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JD
JD, Lawyer
Category: Legal
Satisfied Customers: 1335
Experience:  Over 11 years in practice as a litigator ... civil and criminal
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If a plaintiff is in a lawsuit, and dies, what happens to the

Customer Question

If a plaintiff is in a lawsuit, and dies, what happens to the case?
Submitted: 7 years ago.
Category: Legal
Expert:  JD replied 7 years ago.

§ 1051. Causes of action that survive

In addition to the causes of action which survive at common law, causes of action for mesne profits, or for an injury to the person, or to real or personal estate, or for any deceit or fraud, shall also survive; and the action may be brought, notwithstanding the death of the person entitled or liable to the same.

 

§ 1052. Actions which abate on death of party

No action pending in any court shall abate by the death of either or both the parties thereto, except an action for libel, slander or malicious prosecution, which shall abate by the death of the defendant. An action for libel, slander or malicious prosecution shall not abate after a jury verdict or a decision by the court where the trial is by the court, unless a new trial is ordered.

 

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Therefore, if the cause of action is eligible to survive the plaintiff's death then the estate will become the new plaintiff as administered by the designated personal representative.


Please reply if I can help further.

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Customer: replied 7 years ago.
Okay, say this man has a lawsuit trying to get his land back from his step-granddaughter. He has appointed a power-of-attourney to a person who has been taking care of him and his estate. He is in stage 4 of 5 of terminal cancer. Can the case keep going if he dies? What will be the judgement?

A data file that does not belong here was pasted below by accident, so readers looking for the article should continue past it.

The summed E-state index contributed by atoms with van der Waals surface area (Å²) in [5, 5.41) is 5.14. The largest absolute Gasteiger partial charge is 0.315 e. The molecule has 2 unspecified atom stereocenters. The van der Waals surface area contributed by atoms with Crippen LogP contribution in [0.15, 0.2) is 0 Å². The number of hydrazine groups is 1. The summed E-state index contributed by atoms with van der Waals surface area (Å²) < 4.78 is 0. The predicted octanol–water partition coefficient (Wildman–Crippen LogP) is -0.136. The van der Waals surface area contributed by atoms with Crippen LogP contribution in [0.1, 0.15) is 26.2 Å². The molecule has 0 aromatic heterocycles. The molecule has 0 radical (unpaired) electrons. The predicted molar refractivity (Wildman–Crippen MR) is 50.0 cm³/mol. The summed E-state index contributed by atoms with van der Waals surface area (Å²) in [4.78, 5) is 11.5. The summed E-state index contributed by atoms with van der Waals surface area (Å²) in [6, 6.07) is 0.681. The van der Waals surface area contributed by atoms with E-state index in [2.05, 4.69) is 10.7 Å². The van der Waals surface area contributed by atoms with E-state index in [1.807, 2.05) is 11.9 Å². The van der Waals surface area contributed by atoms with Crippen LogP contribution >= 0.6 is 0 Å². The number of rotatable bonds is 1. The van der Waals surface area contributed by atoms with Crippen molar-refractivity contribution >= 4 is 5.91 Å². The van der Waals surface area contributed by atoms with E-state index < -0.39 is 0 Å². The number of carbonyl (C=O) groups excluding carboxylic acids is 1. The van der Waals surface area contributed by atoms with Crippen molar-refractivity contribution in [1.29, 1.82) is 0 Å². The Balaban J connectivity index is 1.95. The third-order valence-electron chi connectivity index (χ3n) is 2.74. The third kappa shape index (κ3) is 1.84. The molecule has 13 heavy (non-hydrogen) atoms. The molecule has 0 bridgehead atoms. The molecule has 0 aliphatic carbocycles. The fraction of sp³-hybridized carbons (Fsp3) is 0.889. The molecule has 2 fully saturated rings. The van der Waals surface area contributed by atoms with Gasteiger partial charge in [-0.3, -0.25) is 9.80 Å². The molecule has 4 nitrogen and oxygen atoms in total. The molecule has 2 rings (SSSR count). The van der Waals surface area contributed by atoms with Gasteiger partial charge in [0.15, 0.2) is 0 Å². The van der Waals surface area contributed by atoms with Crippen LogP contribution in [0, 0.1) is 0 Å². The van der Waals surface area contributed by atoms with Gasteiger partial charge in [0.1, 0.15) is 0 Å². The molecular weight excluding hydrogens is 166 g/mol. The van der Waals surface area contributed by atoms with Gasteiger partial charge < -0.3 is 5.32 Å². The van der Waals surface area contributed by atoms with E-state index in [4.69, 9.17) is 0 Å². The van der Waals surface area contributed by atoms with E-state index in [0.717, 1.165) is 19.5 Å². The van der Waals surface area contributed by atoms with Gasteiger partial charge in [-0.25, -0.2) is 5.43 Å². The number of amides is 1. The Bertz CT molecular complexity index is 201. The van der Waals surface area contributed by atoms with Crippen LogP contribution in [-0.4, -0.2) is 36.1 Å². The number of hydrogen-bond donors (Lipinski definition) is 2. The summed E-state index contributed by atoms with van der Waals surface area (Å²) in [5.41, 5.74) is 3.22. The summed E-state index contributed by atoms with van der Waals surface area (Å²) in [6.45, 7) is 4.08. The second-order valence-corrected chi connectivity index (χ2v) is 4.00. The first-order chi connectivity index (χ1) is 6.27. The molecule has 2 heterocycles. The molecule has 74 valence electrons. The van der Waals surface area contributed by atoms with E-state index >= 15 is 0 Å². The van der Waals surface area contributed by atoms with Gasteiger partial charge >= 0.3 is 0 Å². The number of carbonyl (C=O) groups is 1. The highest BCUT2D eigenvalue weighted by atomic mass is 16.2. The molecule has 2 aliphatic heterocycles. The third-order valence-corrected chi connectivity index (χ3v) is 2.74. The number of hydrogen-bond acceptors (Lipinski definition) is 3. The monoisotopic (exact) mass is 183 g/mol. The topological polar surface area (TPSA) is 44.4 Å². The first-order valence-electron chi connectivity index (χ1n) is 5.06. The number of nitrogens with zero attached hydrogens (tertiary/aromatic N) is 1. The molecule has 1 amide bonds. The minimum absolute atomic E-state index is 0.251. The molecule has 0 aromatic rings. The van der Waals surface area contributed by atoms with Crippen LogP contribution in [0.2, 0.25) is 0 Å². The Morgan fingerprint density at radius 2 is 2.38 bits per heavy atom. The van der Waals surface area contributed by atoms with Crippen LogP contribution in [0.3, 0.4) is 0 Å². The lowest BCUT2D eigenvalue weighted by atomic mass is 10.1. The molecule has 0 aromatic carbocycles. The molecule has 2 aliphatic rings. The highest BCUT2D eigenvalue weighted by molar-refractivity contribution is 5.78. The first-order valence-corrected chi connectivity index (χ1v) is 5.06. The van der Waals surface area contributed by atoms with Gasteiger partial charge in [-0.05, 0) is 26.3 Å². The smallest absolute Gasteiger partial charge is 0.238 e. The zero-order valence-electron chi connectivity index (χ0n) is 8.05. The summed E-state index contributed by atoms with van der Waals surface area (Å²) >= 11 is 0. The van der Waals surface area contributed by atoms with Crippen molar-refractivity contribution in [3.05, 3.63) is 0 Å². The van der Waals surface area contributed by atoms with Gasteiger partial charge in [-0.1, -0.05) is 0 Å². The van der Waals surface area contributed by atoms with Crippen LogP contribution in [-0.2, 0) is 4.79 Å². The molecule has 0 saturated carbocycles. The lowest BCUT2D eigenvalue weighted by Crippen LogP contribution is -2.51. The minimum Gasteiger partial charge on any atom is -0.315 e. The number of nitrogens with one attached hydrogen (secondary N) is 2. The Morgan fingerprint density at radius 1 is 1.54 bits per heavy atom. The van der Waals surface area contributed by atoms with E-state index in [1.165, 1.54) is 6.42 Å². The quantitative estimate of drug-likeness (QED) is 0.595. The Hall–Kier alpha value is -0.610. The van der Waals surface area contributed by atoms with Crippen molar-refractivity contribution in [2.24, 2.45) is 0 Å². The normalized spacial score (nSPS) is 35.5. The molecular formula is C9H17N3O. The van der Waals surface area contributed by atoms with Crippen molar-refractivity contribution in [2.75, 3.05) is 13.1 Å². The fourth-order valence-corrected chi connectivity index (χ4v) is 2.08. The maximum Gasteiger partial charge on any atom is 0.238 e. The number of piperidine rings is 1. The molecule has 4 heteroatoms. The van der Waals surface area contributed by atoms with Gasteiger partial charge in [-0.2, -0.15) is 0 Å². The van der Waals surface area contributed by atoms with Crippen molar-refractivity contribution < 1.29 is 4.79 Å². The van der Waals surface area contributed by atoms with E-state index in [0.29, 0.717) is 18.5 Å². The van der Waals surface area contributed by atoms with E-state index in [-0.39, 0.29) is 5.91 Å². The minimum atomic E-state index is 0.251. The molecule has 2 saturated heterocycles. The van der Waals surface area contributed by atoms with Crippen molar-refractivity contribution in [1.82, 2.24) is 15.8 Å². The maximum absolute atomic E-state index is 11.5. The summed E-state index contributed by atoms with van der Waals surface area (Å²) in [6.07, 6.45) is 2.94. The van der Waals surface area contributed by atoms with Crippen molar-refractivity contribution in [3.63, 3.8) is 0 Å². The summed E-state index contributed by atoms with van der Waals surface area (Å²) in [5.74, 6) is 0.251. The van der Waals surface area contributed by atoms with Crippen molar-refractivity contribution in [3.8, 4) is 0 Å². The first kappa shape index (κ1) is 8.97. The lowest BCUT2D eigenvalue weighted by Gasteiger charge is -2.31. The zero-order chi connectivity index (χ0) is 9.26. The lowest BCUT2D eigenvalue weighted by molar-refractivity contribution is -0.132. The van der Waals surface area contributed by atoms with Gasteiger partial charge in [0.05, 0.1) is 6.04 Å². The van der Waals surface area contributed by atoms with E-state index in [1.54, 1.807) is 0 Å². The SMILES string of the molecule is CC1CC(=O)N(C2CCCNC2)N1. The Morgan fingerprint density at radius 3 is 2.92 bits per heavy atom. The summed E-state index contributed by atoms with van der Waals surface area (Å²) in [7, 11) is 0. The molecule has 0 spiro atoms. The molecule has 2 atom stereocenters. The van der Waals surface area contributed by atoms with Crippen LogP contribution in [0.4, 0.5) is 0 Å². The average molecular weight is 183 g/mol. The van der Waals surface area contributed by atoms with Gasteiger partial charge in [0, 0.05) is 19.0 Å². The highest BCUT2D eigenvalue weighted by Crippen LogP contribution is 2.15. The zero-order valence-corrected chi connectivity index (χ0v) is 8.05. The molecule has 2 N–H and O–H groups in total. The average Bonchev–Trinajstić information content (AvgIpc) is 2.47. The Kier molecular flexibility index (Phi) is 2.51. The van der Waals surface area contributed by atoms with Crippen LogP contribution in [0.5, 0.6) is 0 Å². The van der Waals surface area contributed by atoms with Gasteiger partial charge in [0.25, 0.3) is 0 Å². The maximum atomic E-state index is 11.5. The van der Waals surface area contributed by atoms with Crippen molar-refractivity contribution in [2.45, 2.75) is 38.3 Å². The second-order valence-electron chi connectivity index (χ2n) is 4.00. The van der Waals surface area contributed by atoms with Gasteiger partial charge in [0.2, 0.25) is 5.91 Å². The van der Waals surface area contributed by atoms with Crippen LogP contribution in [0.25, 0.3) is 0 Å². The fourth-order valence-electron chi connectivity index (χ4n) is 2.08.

Expert:  JD replied 7 years ago.

The lawsuit would survive and the administrator of his estate would take over. The proceeds (if any) would then benefit the estate and his heirs.

 

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Customer: replied 7 years ago.
Okay, so the power of attourney takes over and goes forward with the case until it is finished? And the benificiary collects what ever is one?
Expert:  JD replied 7 years ago.

The power of attorney probably will not take over. Most likely (depending on the nature of his entire estate planning documentation) there will be a designated representative or administrator of his estate (could be the same person) in his will. That will be the person who basically takes over on behalf of the estate.

 

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Customer: replied 7 years ago.
Well, the person who is benificiary and power of attourney is the same one. He has not mentioned a "administrator" or "representative". I believe this is possibley the same person. They take care of EVERYTHING. But if it isn't does he need to state an administrator?
Expert:  JD replied 7 years ago.

In that situation there should be no problem. The only way to make sure is a quick call to the attorney who drafted the actual document... but from your description everything seems fine.